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World Bank Cultural Site Management Site
April 26 - 30 1999, Washington DC
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Photo and RealAudio highlights from 28 April

A group of participants that met Tuesday evening reported
their summary of Tuesday�s discussion on authority structure and
financial support of CSM to the Workshop.

Ricardo Francovich, Professor of Archaeology, University of Siena, Italy, presented information on San Silvestro Park in Tuscany. He emphasized that successful implementation required a viable concept with strong scientific underpinnings that demonstrated benefits for visitors and the local community.
Douglas Comer, Chief, Applied Archaeology Center, US National Park Service, described the Cultural Site Analysis Initiative, a historic preservation project in Cape Coast, Ghana. The project uses GIS and remote sensing and examines environmental parameters, infrastructure, historic and archaeological sites, and districts and traditional use areas, and is conducted in collaboration with local groups.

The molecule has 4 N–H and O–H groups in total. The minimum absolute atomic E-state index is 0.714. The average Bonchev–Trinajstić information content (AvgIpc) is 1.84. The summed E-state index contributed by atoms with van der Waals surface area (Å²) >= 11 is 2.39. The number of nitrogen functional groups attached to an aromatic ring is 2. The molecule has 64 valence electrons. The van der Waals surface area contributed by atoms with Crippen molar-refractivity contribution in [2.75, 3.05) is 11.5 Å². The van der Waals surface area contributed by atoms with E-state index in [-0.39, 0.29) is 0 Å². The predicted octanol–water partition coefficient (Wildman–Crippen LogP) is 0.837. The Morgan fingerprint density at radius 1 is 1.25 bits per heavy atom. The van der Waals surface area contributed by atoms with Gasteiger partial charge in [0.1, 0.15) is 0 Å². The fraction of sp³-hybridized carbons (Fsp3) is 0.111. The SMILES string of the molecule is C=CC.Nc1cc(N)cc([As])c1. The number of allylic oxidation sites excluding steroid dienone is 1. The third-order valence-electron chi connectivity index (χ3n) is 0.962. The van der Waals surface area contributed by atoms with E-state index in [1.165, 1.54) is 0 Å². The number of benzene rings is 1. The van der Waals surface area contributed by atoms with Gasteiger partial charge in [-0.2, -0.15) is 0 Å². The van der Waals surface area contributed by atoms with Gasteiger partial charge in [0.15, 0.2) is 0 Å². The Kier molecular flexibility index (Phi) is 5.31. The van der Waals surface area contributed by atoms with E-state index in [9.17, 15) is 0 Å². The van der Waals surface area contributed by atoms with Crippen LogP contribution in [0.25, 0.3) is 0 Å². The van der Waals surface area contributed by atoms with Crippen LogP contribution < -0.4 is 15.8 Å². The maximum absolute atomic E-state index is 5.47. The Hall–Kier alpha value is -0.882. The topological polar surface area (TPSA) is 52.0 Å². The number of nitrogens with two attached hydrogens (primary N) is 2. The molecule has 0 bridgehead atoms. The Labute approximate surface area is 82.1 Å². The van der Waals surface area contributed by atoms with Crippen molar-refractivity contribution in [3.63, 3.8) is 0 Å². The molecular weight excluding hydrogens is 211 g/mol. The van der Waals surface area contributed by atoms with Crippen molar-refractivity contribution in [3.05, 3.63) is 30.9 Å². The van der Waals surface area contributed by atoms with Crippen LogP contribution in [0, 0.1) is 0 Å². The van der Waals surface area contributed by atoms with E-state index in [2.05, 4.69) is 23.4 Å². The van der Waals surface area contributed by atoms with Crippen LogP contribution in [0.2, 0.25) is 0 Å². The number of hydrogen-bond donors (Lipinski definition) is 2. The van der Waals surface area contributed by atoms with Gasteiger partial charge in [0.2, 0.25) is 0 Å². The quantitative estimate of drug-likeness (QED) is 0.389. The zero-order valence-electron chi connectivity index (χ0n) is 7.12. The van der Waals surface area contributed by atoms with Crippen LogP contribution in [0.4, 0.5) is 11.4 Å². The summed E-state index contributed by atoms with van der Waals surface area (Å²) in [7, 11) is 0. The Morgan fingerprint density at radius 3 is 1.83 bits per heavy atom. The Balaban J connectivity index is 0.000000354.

Above, left and below: Participants at the Cultural Site Management Workshop met in small groups in the afternoon to identify challenges and make recommendations for cultural site management (CSM) components of Bank-financed projects in six countries.
 

John Stubbs, Vice President of Programs, World Monuments Fund, highlighted issues related to usage of the Angkor site in Cambodia. He described the economic under-development of Cambodia due to extended civil war and problems and opportunities presented by the war�s recent end, particularly for exploiting its tourism development potential.

Dennis Mahar, Manager, Environment and Natural Resources Group, World Bank Institute (WBI), described the increasing importance of learning and knowledge on the World Bank�s agenda. He explained that WBI provides training, policy services, and knowledge networks to clients.


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